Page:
Having said all of this, it is possible to push your transaction through with a smaller fee. Many wallet apps allow you to customize your miner fee, but you must do so immediately before you make a transaction. Otherwise, your purchase will be submitted with the default fee attached.
The real key is in timing when you submit your transactions – specifically when the blockchain is less busy. Many businesses are closed on the weekend, for instance, meaning fewer transactions are made and there’s more leeway in the fee a miner will accept. The same is true for transactions made late at night or early in the morning. While this strategy does come with risk, it’s a viable way to avoid expensive miner fees.
Choose an Optimized Wallet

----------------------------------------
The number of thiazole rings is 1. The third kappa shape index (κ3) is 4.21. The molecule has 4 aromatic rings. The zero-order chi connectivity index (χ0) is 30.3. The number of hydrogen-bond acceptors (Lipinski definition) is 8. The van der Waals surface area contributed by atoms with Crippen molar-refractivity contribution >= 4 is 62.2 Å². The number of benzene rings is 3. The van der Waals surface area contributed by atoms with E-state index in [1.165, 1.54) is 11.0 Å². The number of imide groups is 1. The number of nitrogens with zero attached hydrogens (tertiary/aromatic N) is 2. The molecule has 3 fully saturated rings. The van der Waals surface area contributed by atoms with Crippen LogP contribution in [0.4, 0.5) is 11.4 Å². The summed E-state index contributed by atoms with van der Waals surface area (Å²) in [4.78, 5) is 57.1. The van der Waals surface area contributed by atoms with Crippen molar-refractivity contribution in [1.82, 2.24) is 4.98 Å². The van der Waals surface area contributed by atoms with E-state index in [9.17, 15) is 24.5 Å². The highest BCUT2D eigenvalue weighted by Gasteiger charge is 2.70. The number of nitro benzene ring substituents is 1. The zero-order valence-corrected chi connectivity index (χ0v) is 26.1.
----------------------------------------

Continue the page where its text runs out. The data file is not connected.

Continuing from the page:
If your wallet doesn’t allow you to customize miner fees, it’s probably time to find one that does. Many wallets suggest an exaggerated fee set as high as 50 to 100% of the payment amount. This means a $10 service could end up costing as much as $20. Check the settings on your wallet and adjust them if possible. If you cannot, as we mentioned just a moment ago, find a wallet that allows for more flexibility.
Before paying with bitcoin, you must first acquire the currency, and plenty of brokers can be found online. These service providers charge a fee to obtain the bitcoin for you, anywhere from 1 to 11% of your purchase amount, meaning there’s significant variability in what you’ll pay. Lowering your fees, therefore, starts with choosing the right broker.